December 17, 2017
|
by Mia Perez
Lesson Plan:

Reading Limerick Poems for St. Patrick's Day

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Grade

Students will be able to identify and describe limericks.

(5 minutes)
  • Tell students that March is a special month because it is a time when people all over the world celebrate the culture of Ireland with a holiday called St. Patrick's Day.
  • Ask students to share what they know about St. Patrick's Day.
  • Explain to students that we will celebrate St. Patrick's Day today by reading limericks. Tell students that a limerick is a silly and humorous poem. The word limerick comes from Limerick, Ireland, which is where limericks originated.
(10 minutes)
  • Project the Limerick Fun worksheet onto the board, and cover all of the text except for the limerick.
  • Tell students that this is an example of a limerick written by Edward Lear—an author and poet who popularized limericks.
  • Read the limerick aloud, and ask students to follow along with you.
  • Ask students what observations they can make about this limerick. How many lines are there? Do any of the lines rhyme? What do they notice about the rhythm (or beat) of this poem? Write students' observations on a piece of chart paper titled "Limericks."
  • Support students to see that limerick poems have the following characteristics:
    • The poem contains five lines.
    • The first, second, and fifth lines rhyme (write an "A" next to each of these lines).
    • The third and fourth lines rhyme (write a "B" next to each of these lines).
    • The first, second, and fifth lines must have seven to ten syllables.
    • The third and fourth lines must have five to seven syllables.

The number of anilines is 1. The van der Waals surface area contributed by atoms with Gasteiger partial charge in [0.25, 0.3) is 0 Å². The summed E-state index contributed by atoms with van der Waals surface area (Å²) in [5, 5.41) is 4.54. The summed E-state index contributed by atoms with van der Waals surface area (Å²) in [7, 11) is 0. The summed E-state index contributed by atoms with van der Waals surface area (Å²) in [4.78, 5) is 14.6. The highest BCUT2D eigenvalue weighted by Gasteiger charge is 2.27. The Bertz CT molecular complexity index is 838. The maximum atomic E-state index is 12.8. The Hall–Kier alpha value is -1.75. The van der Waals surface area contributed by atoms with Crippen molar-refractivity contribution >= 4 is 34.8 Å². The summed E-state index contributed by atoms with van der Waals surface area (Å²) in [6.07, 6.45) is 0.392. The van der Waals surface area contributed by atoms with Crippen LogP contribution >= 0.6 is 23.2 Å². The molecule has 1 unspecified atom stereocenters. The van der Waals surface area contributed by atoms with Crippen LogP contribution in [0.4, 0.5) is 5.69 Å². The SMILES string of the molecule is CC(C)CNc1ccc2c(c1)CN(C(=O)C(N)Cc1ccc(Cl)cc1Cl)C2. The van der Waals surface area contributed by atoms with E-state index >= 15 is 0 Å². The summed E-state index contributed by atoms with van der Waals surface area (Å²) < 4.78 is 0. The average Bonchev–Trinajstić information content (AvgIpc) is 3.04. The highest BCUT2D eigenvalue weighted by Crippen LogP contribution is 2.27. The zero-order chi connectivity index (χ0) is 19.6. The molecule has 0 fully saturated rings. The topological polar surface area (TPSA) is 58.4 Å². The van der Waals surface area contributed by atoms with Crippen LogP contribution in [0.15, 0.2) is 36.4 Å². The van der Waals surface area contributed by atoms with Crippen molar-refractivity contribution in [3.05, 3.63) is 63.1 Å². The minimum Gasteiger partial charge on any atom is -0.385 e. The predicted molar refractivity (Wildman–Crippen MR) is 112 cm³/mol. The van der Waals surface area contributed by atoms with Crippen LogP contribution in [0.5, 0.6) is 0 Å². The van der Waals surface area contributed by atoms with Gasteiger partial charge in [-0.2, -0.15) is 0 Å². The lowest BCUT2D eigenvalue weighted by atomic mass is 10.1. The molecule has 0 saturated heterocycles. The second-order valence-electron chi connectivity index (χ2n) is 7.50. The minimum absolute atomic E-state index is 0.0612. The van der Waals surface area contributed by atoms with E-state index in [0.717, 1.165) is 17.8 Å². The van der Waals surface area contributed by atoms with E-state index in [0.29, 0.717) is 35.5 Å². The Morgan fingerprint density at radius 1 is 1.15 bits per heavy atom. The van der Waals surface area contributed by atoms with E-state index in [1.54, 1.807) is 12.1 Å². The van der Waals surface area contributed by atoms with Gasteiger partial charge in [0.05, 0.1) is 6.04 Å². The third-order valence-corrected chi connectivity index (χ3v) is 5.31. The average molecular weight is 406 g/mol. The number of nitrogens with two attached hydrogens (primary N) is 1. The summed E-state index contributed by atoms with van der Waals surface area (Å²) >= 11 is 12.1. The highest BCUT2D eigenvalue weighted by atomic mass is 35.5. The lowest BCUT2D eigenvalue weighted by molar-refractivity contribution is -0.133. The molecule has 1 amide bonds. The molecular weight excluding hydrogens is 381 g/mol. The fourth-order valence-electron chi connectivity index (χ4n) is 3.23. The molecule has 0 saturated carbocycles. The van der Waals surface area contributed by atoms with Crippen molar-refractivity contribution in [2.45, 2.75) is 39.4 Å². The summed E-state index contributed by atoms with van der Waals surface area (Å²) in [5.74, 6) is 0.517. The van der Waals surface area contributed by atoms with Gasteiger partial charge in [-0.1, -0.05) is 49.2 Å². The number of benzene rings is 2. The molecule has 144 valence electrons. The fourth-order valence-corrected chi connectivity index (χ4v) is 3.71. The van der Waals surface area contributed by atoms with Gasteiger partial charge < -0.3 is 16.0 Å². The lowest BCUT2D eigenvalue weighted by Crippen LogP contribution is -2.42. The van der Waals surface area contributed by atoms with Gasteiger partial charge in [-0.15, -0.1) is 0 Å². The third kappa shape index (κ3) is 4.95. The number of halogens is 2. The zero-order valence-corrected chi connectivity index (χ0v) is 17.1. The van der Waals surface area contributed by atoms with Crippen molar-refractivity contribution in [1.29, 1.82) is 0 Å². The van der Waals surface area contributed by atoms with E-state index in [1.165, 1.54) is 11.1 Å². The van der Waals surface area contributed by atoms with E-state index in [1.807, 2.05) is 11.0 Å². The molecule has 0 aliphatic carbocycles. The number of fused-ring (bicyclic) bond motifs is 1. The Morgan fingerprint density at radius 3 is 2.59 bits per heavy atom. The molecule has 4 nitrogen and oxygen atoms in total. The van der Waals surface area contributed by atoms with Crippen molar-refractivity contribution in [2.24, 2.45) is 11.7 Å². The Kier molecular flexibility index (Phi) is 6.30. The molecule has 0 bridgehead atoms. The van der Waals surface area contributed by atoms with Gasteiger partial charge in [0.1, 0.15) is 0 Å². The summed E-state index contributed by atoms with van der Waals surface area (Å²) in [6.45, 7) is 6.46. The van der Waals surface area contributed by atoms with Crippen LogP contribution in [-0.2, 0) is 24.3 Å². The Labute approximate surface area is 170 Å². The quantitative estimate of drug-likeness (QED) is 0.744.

(10 minutes)
  • Project the Write Your Own Limerick worksheet onto the board, and cover all of the text except for the two limericks at the top of the paper.
  • Direct students' attention to the first limerick poem about a fellow named Perkins.
  • Read the limerick aloud, and ask students to follow along with you.
  • Call students to the board to identify the characteristics of this limerick poem. Encourage students to use the "Limericks" poster as a resource.
  • Have a student volunteer underline the trio of words that rhyme.
  • Call on another student volunteer to circle the pair of words that rhyme.
  • Ask for more student volunteers to count the number of syllables in each line and write that next to each line.
  • Continue this practice with the second limerick about a person named Mose.
(15 minutes)
  • Hand out and preview the Limerick Syllables worksheet for students to complete independently.
  • Tell students that, in addition to writing the number of syllables in each line, they are to underline the three words that rhyme with one another and circle the two words that rhyme with each other in each limerick.
  • Encourage students to use the "Limericks" poster as a resource and to have fun reading these silly poems.

Support: Read aloud each limerick for students having difficulty with reading, and ask them to give you a thumbs up when they hear rhyming words. Reread each limerick so that they can also count the syllables in each line.

Enrichment: Challenge students to follow the limerick rules to write their own humorous limerick.

(5 minutes)
  • Write two sample poems on the board. For example, write a haiku and a limerick poem.
  • Read both poems aloud, and ask students to describe what is the same and what is different about these two poems. Ask students to identify the limerick poem and explain why it is the limerick poem.
  • Continue this process of comparing a limerick poem with other types of poems. For example, compare acrostic poems and shape poems.
(10 minutes)
  • Project the Write Your Own Limerick worksheet onto the board, and cover the two limerick poems at the top.
  • Tell students that we are going to write our own limerick poem as a class.
  • Explain to students that we are going to fill in the blanks with the words and/or phrases in the green box.
  • Call on student volunteers to select words or phrases from the box.
  • Continue this process so that your class has written at least three new limerick poems. Challenge students to also use their own words and/or phrases to fill in the blanks.

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